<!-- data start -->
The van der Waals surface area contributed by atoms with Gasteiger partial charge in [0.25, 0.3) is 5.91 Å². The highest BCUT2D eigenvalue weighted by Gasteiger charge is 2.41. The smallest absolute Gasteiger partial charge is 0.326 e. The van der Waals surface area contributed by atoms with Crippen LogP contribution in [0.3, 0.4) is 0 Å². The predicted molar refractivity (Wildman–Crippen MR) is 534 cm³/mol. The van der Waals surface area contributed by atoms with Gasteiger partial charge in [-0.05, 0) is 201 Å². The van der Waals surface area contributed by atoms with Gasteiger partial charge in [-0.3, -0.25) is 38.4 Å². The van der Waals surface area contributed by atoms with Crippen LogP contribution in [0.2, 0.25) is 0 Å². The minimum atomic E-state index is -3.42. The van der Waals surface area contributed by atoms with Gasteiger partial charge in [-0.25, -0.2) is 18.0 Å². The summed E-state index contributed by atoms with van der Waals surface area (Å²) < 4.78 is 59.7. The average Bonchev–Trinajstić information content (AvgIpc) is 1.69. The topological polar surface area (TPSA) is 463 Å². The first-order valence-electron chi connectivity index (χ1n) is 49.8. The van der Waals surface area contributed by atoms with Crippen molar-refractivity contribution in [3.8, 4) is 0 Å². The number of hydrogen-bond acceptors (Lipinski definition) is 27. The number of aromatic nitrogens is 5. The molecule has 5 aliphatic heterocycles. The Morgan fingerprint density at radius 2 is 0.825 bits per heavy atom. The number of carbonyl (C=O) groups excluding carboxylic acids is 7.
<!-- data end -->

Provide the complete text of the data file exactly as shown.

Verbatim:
The van der Waals surface area contributed by atoms with Gasteiger partial charge in [0.25, 0.3) is 5.91 Å². The highest BCUT2D eigenvalue weighted by Gasteiger charge is 2.41. The smallest absolute Gasteiger partial charge is 0.326 e. The van der Waals surface area contributed by atoms with Crippen LogP contribution in [0.3, 0.4) is 0 Å². The predicted molar refractivity (Wildman–Crippen MR) is 534 cm³/mol. The van der Waals surface area contributed by atoms with Gasteiger partial charge in [-0.05, 0) is 201 Å². The van der Waals surface area contributed by atoms with Gasteiger partial charge in [-0.3, -0.25) is 38.4 Å². The van der Waals surface area contributed by atoms with Crippen LogP contribution in [0.2, 0.25) is 0 Å². The minimum atomic E-state index is -3.42. The van der Waals surface area contributed by atoms with Gasteiger partial charge in [-0.25, -0.2) is 18.0 Å². The summed E-state index contributed by atoms with van der Waals surface area (Å²) < 4.78 is 59.7. The average Bonchev–Trinajstić information content (AvgIpc) is 1.69. The topological polar surface area (TPSA) is 463 Å². The first-order valence-electron chi connectivity index (χ1n) is 49.8. The van der Waals surface area contributed by atoms with Crippen molar-refractivity contribution in [3.8, 4) is 0 Å². The number of hydrogen-bond acceptors (Lipinski definition) is 27. The number of aromatic nitrogens is 5. The molecule has 5 aliphatic heterocycles. The Morgan fingerprint density at radius 2 is 0.825 bits per heavy atom. The number of carbonyl (C=O) groups excluding carboxylic acids is 7.